Saturday, April 4, 2020
April 4, 2020

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For 75 Years, hatchery fish have fed community, economy (video)

Vancouver facility raises trout from eggs to stock local waters


Fish are more than dinner, they are a way of life.

That was the message at Tuesday’s 75th anniversary celebration for the Vancouver Trout Hatchery, part of the 100-acre Columbia Springs natural area, 12208 S.E. Evergreen Highway.

“People really love fish, they connect to fish. It’s meaningful to their lives,” said Gala Miller, Columbia Springs executive director. “Fish help connect us to the natural world.”

Built in 1938 — part of the “New Deal” economic revitalization in the Great Depression– the hatchery raises nearly 90,000 trout a year to stock local lakes. It also hatches about 275,000 steelhead for release into rivers.

The area has changed drastically since the hatchery opened, but the importance of fish to the region has remained a constant.

Region’s heritage and economy

The aquatic critters — and the economic and recreational activities that involve them — are a significant part of our Pacific Northwest heritage, said Guy Norman, regional director for the Washington Department of Fish and Wildlife, which operates the hatchery with about $285,000 in annual funding from Clark Public Utilities. Tens of thousands of anglers visit the county yearly to take advantage of the abundant supply of hatchery fish, he said, bringing an estimated $3 million to the local economy.

Besides the economic effects of the hatchery’s output, the site is a popular destination for families, field trips and other visitors. It’s also known to draw some uninvited guests, especially a few hungry otters who occasionally pop by to treat the large fish ponds as all-you-can-eat seafood buffets.

Cycle of life

The hatchery functions as a foster home for fish, raising them until they can be released into the wild.

Eggs arrive from other Washington hatcheries each winter and are incubated in indoor troughs for a few months until the hatchlings grow large enough to be shifted outdoors to circular ponds. Once they are deemed a “catchable” half-pound size later in the year, the trout are transported in a special tanker to local waters.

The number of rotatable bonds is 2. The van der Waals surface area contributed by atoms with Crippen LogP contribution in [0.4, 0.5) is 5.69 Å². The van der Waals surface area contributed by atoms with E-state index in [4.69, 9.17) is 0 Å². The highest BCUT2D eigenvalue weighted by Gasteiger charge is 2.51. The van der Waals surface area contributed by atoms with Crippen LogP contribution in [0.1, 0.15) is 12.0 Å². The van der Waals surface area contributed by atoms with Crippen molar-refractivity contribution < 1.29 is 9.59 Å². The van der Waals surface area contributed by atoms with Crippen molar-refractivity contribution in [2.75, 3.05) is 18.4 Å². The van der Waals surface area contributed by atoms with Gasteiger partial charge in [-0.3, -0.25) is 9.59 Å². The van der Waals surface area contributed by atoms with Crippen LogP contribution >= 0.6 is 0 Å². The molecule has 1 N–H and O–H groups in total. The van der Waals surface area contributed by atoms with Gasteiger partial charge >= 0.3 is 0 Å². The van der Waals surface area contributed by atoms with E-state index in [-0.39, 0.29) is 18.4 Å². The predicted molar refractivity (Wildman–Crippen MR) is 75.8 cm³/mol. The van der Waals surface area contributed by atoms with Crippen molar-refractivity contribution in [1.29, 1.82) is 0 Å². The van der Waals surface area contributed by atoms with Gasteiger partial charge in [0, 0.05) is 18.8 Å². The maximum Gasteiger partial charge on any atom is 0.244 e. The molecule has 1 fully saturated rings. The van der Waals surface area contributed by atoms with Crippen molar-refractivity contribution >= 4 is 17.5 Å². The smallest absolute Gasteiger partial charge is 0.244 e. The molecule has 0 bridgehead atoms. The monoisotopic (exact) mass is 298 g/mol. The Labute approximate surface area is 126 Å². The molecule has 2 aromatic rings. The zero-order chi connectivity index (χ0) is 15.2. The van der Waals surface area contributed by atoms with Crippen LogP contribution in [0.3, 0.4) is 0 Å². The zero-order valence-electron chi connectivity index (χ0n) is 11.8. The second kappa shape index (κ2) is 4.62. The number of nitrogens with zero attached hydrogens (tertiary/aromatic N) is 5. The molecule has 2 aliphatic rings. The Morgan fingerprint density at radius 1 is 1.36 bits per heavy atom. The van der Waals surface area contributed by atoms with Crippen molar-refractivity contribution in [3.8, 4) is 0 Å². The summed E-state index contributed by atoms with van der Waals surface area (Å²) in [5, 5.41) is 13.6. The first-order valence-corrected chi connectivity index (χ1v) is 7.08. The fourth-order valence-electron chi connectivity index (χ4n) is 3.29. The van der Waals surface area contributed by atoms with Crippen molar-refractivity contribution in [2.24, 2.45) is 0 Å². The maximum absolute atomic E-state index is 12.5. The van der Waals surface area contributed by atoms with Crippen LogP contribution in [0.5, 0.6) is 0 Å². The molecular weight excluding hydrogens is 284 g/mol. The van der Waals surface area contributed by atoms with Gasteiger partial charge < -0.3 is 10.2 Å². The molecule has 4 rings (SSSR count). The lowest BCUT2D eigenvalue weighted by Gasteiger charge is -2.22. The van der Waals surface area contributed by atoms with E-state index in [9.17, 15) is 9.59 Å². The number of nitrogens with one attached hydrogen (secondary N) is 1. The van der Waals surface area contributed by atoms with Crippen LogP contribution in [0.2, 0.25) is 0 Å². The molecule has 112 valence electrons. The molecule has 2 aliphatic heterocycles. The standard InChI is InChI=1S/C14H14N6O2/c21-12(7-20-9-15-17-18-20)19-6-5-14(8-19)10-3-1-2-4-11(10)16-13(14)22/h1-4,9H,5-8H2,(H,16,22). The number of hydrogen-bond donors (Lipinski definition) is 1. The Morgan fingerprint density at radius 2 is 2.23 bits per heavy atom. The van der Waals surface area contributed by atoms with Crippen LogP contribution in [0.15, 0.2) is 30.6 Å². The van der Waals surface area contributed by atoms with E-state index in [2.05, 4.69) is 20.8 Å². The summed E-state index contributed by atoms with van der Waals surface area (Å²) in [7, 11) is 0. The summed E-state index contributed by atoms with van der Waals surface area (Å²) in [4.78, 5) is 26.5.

Jamie Birkeland came to the celebration to show his support for the hatchery and the staff, volunteers and agencies that keep it running year after year. He’s treasurer for the Klineline Kids Fishing nonprofit, which takes advantage of a fully stocked Klineline Pond to teach thousands of kids to fish each year.

“Without the program here, our fishing events would not happen,” he said.

Question of continuation

Things haven’t always gone swimmingly for the hatchery. State cutbacks threatened to close the facility in the 1990s until it was saved in 1997 through a commitment from Clark Public Utilities to cover the operating costs for 20 years. As it inches closer to the 20-year mark, the utility’s board of commissioners must decide whether or not to continue funding the hatchery, an operation the agency considers a benefit to the community and the environment.

“(Funding past 2017) has not been part of the current conversation,” said Erica Erland, Clark Public Utilities spokeswoman. “The commissioners will consider that at the time.”

Reflecting on the hatchery’s long history, Columbia Springs’ executive director hoped for the best.

“We hope to stay here for 75 more years to come,” Miller said.

Stover E. Harger III: 360-735-4530;;